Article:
Casey looking at cell phone

CLEAR LAKE, Iowa — Casey Schlichting knows he is one of the lucky ones when it comes to high-speed internet access.

“We are online so much any more, I don’t know how you could survive without it,” Schlichting says. “Everything we do is online.”

Luckily, he lives near the freeway and an urban area. He has excellent internet access. The same is not true of everyone.

The 2017 Census of Agriculture reports about 75% of farmers in the United States have internet access, and in Iowa that figure is more like 80%. The Federal Communication Commission (FCC) echoes that figure, but some lawmakers say it’s inaccurate and doesn’t reflect gaps in service or areas where there is access, but it is slow.

Census internet

“I was surprised to see those numbers,” said Mark Schleusener, Illinois state statistician with the National Agricultural Statistics Service.

He speculates one factor may be the aging of farmers. The ag census lists the average age of farmers and ranchers at 57.5.

“And for a fair number of people, (internet service) was not part of their farm operation, and they don’t need it,” Schleusener said. “Lot and lots of farmers have mobile phones that will do just about everything. Still, connectivity in the rural areas is a big issue.”

Sen. Charles Grassley, R-Iowa, and Sen. Joni Ernst, R-Iowa, co-signed a letter to FCC Chairman Ajit Pai in July regarding the FCC’s role in ensuring the accuracy of broadband maps.

In their letter they cite the example of Chickasaw County, a rural area in northeastern Iowa. The FCC reports universal broadband access, the senators say, but usage data from technology companies suggests that only 5.9% of the county’s residents have high-speed internet.

Although progress has been made in the past two decades, a digital gap still exists,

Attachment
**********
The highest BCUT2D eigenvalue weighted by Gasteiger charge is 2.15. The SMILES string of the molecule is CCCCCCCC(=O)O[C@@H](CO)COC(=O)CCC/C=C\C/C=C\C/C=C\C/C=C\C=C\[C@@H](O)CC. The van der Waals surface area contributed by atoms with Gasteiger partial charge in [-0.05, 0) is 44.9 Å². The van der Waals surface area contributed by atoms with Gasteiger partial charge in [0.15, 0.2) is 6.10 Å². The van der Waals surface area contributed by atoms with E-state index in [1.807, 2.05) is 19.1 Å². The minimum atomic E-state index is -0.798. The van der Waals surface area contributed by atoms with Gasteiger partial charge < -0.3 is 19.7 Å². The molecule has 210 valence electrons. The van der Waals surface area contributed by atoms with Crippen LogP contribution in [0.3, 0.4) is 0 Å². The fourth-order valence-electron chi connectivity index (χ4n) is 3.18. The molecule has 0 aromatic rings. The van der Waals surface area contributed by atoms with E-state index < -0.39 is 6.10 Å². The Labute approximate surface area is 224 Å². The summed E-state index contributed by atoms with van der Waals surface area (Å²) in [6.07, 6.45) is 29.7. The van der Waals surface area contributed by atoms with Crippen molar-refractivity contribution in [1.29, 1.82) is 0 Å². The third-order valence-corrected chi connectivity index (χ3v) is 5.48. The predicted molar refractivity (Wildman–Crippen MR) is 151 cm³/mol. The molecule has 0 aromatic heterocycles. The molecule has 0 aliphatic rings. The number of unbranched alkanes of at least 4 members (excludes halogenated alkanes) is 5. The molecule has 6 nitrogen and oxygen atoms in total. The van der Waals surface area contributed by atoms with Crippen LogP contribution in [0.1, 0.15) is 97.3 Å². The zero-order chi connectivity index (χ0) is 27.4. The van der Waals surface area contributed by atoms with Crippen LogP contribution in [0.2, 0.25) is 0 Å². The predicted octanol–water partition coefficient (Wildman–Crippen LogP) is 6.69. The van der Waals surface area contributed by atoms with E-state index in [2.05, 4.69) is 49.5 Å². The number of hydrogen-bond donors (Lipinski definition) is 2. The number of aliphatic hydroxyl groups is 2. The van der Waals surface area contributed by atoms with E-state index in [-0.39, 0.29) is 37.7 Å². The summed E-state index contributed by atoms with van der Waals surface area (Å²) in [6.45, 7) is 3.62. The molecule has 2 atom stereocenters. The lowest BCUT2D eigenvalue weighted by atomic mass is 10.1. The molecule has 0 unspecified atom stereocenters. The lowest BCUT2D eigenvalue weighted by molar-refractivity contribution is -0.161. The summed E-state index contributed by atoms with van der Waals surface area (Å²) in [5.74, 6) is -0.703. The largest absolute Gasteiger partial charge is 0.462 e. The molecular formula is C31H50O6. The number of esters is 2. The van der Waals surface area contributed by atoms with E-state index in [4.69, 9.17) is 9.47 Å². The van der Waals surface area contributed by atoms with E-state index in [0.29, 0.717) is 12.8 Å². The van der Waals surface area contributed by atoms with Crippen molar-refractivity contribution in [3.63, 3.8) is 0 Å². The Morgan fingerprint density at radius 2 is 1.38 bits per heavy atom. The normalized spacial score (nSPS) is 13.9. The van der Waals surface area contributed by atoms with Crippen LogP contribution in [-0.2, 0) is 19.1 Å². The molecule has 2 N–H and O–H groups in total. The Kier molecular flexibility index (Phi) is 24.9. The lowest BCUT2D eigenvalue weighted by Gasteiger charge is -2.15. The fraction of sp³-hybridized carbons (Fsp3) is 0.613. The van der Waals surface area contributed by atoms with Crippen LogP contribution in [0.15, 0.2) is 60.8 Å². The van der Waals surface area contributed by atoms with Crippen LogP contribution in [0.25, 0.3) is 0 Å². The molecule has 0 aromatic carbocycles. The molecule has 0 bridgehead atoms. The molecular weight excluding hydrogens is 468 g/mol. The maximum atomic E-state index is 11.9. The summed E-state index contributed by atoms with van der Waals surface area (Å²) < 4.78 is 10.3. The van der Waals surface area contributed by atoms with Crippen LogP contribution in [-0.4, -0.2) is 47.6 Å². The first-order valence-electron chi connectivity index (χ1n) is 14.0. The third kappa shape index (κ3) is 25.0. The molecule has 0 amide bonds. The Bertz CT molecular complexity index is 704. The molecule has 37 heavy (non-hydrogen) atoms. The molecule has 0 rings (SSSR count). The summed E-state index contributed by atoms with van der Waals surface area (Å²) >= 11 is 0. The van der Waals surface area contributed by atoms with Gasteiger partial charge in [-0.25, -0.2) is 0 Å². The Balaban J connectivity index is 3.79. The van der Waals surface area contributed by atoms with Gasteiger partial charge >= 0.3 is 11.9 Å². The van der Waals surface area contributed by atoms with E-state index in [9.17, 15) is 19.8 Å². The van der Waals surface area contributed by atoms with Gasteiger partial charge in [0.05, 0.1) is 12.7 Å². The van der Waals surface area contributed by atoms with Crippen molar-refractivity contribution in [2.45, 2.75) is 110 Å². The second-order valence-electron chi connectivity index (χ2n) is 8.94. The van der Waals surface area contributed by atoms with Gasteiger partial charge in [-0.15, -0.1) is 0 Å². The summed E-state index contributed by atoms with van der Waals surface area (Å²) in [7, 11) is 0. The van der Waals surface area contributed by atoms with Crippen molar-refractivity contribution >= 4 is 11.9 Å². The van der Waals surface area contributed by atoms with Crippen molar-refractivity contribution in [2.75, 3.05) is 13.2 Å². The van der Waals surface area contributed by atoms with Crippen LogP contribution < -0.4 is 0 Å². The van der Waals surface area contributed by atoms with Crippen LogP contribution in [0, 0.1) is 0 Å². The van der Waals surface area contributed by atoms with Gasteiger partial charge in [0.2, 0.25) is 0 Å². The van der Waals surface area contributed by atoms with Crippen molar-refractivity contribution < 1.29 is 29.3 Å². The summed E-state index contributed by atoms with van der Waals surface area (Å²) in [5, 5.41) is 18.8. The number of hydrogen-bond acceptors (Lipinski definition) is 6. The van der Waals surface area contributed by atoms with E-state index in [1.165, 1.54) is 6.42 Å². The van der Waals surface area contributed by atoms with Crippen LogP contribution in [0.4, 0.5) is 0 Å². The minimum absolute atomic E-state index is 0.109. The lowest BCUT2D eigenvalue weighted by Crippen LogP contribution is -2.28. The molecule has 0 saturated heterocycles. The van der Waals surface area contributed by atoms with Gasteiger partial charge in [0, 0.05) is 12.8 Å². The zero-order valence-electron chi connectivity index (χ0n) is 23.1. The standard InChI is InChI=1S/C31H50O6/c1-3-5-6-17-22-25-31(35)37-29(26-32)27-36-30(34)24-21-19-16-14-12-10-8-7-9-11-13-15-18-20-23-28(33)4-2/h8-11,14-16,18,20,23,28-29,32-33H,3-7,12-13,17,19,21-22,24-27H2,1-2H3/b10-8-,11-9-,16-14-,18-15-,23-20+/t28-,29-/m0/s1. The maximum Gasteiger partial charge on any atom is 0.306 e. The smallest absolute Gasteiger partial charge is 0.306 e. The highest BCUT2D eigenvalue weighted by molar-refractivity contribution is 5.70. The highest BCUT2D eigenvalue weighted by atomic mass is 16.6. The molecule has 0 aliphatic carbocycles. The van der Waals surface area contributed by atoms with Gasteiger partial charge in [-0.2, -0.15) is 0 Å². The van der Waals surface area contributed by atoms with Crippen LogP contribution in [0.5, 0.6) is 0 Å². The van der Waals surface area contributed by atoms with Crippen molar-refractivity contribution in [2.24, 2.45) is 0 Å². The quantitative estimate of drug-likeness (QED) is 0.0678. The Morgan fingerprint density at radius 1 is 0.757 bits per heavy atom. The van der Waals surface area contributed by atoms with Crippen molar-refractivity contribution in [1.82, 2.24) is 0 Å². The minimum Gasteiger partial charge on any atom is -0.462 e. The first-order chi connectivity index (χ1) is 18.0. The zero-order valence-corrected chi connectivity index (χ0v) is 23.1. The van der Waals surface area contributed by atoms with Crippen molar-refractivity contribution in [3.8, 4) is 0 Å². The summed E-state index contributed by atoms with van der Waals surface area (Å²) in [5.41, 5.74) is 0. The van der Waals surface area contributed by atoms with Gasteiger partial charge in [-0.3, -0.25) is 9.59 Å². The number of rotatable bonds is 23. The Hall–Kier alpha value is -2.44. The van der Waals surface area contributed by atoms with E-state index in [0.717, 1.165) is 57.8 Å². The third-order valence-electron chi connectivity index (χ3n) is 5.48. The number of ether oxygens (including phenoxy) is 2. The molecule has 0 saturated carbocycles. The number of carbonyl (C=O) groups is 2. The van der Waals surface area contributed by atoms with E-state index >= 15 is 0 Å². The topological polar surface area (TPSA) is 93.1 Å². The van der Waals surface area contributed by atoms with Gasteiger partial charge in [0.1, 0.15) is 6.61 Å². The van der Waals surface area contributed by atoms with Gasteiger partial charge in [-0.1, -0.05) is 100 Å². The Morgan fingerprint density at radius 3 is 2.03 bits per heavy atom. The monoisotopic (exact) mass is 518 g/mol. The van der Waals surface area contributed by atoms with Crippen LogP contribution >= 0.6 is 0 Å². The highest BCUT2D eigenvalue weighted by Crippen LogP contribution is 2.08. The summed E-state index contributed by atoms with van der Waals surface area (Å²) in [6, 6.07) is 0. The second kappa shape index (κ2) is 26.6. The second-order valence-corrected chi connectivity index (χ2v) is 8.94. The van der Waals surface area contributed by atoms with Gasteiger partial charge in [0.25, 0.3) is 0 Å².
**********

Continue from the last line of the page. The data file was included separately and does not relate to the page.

Grassley says, adding that a recent Pew Research Center survey indicates there is a 12-percentage-point gap in home broadband connectivity between rural residents and everyone else. It also says access to high-speed internet is much lower in rural areas.

At the state level, officials have talked about issues related to internet access and speed in rural areas. In 2015 the legislature passed the Connect Every Acre Act aimed at boosting rural broadband access. Gov. Kim Reynolds started the Governor’s Empower Rural Iowa Initiative aimed at boosting the economy in rural areas, and one of the items that initiative has emphasized is rural high-speed broadband access.

Still, it isn’t an easy process. Just as was the case with electricity in the 1930s, it is more expensive to get high-speed access to rural areas than it is for urban areas, thanks to lower population density.

In Illinois, Director of Agriculture John Sullivan, who is leading the state’s latest push to improve rural internet service, doesn’t have to go far to find an example of the need. It’s right on his farm.

“There are unserved and underserved areas of the state,” Sullivan said in an interview with IFT. “At my home I have internet service, but it’s not adequate. It’s not consistent. It’s impossible to do any kind of computer work at home. If I have to do a webinar or something, I can’t do that from my home.”

It is a complex issue. Options include laying of fiber optic cable, fixed wireless or other infrastructure. And part of the solution will necessarily involve avoiding duplication of work. The federal government, private enterprise and non-profit organizations are also working on improving broadband coverage.

“The next thing we have to decide is where we concentrate our efforts,” Sullivan said. “Do we look at the unserved areas, or do we look at the under-served areas? Are we going to concentrate on getting the speeds up to a specific level?

“In our calculations, we’ve also taken into account that technology is changing every day. A few years down the road, that will make providing additional services we don’t even know exist yet. There is a lot of work yet to do.”

Additional reporting by Nat Williams.

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Gene Lucht is public affairs editor for Iowa Farmer Today, Missouri Farmer Today and Illinois Farmer Today.